The aim of this project was to engage local ACT business and industry leaders to identify opportunities and solutions they could be involved in to reduce barriers for women who have experienced domestic violence and are resettling post-crisis.
The Women’s Centre for Health Matters and the Domestic Violence Crisis Service worked with professional services firms in Canberra to facilitate forums with different business and industry groups. The professional services involved were Ernst and Young, Deloitte, KMPG, Price Waterhouse Coopers and Protiviti.
The objective of the forums was to explore what opportunities and solutions there might be for industry and business to help meet the needs of a woman leaving violence, so that they do not tip back into crisis, or into homelessness, or financial insecurity, or return to an abusive relationship because it is too hard to keep themselves and their children safe and secure. The forums were also about having conversations between sectors that have not previously discussed the impacts of domestic violence.
The importance for WCHM of working with business and industry is because:
- Community services and government cannot address domestic violence alone
- The vast majority of Government funding in this space targets the ‘crisis’ services and responses – such as refuges, police, medical services, courts, specialist homelessness services
- That means there is a large gap in domestic and family violence service delivery that occurs post-crisis, and broader support needs to be available post crisis than that provided by Government
- Many of the solutions to the issues lie with business and industry and they can play a vital role in identifying ACT wide opportunities and solutions.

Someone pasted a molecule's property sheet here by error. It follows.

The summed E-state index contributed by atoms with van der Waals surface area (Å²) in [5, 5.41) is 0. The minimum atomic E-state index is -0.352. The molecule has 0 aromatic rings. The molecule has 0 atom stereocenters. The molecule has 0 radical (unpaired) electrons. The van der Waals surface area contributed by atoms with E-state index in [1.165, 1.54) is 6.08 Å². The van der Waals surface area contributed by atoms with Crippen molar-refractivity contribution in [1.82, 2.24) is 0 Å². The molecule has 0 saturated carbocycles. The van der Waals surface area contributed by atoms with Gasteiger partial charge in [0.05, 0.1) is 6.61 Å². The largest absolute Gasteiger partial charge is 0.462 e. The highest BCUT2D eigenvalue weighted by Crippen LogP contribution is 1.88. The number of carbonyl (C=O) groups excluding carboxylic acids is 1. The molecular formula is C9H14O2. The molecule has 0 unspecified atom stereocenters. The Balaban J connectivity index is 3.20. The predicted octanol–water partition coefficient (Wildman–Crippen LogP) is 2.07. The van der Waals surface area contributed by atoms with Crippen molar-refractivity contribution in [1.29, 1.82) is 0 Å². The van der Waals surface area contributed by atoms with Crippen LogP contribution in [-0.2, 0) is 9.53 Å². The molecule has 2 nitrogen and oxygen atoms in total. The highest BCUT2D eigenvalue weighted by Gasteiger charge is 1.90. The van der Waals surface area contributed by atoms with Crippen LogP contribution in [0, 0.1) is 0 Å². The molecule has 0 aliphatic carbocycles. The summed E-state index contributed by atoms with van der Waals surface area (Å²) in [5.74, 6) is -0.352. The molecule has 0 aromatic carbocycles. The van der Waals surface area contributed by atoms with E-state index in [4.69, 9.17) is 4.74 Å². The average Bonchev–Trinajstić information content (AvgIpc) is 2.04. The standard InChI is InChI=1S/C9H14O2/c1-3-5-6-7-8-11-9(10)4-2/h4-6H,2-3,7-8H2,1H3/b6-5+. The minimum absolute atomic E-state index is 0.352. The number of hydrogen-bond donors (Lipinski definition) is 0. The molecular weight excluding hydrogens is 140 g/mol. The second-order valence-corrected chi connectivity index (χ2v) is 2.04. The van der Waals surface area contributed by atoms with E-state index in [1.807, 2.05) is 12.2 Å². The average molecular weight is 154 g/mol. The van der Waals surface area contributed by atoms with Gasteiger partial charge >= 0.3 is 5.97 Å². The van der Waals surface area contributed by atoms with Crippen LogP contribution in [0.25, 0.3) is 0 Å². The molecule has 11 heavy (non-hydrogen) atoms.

There were seven areas of focus for the BEYOND CRISIS: Canberra professionals making safer choices easier for victims of domestic violence forums. These seven areas of focus for the forums were informed by the feedback from women in the ACT gained through the research and consultations by the Women’s Centre for Health Matters and the Domestic Violence Crisis Service:
There were over 150 participants in the forums who were overwhelmingly positive about the forums and gained insight into the challenges the community sector and survivors of domestic violence face.
The project undoubtedly raised awareness of the impacts and manifestations of domestic violence, and through the use of a powerful survivor voice and the expertise of DVCS the project is already generating practical outputs for women.
The project also built on the influence, professional skills, connections and resources of the professional firms. Comments from the partners of professional firms included:
- Positioned professional services firms as contributors to solutions – very significant foundation for future work.
- Collaborative approaches with traditional competitors with strong focus on outcomes for victim survivors.
- The private sector must unite and move beyond simple government-funded solutions to more innovative forms of support.
WCHM was supported by a Grant from ACT Government.